# Electricity and magnetism Core HL

```Electricity and magnetism Core / HL
5 - SL
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Electric field: area around a charge where a small test charge will experience a force
Electric field strength: force per unit charge experienced by a small test charge when placed in
an electric field E = Fq
●
Coulomb's law: any two charge will experience a force which is proportional to the product of
their
charges and inversely proportional to the distance between them squared →
qQ
r2 where
2 −1 −2
C N m )
F =k
8.85×10^(−12)
●
k=
1
4πε0
(​ε​0 is called the electric permittivity of vacuum and ​is
Relationship between electric field strength and Coulomb’s law: E =
F
q
and F = k
qQ
r2
, so
and
ELECTRIC CURRENT:
●
●
Electric current is the flow of electrons (in conductors) or ions (in solutions)
Δq
Current (I) is the rate of flow of charge and is measured in Ampere (A) → Δt
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In a conductor, I = nAvq
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The potential difference ​V ​between two points is the work done per unit charge to move a
point charge from one point to the other. V is measured in Volt (V) and V = Wq
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Whenever there is a potential difference there has to be an electric field.
We define the electron volt as the work done when a charge equal to one electron charge is
taken across a potential difference of one volt → 1eV=1​.6​ ×10​−19 ​C×1V=1​.​6×10​−19 ​J
RESISTANCE AND ITS RELATIONSHIP WITH I AND V:
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The electric resistance ​R ​of a conductor is defined as the potential difference ​V ​across its ends
divided by the current ​I ​passing through it. R = VI
Ohm’s Law → ​I​∝​V
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It is found from experiment that the electric resistance ​R ​of a wire (at fixed temperature) is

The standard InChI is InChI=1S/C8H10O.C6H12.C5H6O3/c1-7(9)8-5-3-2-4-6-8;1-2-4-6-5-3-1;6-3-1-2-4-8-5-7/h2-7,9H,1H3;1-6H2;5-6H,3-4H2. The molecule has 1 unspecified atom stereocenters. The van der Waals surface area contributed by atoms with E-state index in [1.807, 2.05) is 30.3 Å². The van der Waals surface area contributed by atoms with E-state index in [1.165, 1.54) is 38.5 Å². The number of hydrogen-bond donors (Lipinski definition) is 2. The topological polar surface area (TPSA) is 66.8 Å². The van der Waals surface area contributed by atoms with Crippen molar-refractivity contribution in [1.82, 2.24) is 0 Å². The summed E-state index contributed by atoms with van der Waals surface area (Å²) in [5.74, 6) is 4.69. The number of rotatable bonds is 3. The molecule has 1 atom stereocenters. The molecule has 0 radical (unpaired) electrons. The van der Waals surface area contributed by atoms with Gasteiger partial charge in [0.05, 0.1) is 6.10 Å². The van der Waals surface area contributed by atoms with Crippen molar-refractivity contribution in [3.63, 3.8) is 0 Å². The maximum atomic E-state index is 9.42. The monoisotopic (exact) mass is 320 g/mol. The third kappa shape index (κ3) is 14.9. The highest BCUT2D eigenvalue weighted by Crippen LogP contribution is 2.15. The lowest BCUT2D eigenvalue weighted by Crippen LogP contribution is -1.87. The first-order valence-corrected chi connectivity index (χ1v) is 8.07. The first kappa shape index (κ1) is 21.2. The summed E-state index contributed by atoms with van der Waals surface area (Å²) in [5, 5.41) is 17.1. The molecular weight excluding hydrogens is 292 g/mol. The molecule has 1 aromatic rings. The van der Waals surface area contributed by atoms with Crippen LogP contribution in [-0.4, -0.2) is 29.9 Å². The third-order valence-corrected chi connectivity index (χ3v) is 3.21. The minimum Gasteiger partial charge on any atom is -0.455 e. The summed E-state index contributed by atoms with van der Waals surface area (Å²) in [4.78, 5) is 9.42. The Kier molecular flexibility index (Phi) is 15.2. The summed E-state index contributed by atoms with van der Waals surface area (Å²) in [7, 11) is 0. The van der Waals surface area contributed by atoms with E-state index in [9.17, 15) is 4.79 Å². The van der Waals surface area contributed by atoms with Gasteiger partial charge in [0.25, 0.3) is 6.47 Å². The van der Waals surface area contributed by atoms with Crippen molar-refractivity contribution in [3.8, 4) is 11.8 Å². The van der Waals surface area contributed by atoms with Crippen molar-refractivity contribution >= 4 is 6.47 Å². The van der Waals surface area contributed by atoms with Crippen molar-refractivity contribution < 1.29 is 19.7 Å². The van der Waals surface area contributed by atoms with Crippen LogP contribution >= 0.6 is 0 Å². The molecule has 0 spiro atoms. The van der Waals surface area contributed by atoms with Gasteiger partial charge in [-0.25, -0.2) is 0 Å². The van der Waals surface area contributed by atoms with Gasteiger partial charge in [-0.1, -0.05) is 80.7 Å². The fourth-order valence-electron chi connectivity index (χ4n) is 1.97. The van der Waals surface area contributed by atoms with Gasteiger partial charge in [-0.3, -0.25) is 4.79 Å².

proportional to its length ​L a​ nd inversely proportional to the cross-sectional area ​A: R = ρ AL
The constant ​ρ i​ s called resistivity and depends on the material of the conductor and the
temperature
Electric Power: work done per unit time. P = V I = I 2 R =
V2
R
CIRCUITS:
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IN SERIES:
R= R1 + R2 + R3
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I= I 1 = I 2 = I 3
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V= V 1 + V 2 + V 3
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​IN PARALLEL:
1
1
1
1
R = R + R + R
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I= I 1 + I 2 + I 3
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V= V 1 = V 2 = V 3
1
2
3
EMF:
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Electromotive force: the emf of a cell is the work done per unit charge in taking the charge
from low (-) to high (+) potential
emf= I (R + r)
MAGNETIC FIELDS:
● Grip rule: Grip the wire with the fingers of the right hand in such a way that the
thumb points in the direction of the current. Then the direction in which the fingers
curl is the direction of the magnetic field vectors.
● There is no magnetic force on a moving charge if the charge moves along the field
direction.
● If the magnetic force is ​F when a charge q moves with speed v making an angle ​θ ​with the
direction of the field, then the magnitude of the field, B, also called the magnetic flux density,
is
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●
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A charge q moving with speed v in a region of magnetic eld of magnetic ux density B will
experience a magnetic force F given by → F=qvBsin​θ
The formula for the magnetic force on a length L (L is that length of the wire that nds itself in
the region of the field) is: F=BILsinθ
To find the direction of the force, use the right-hand rules
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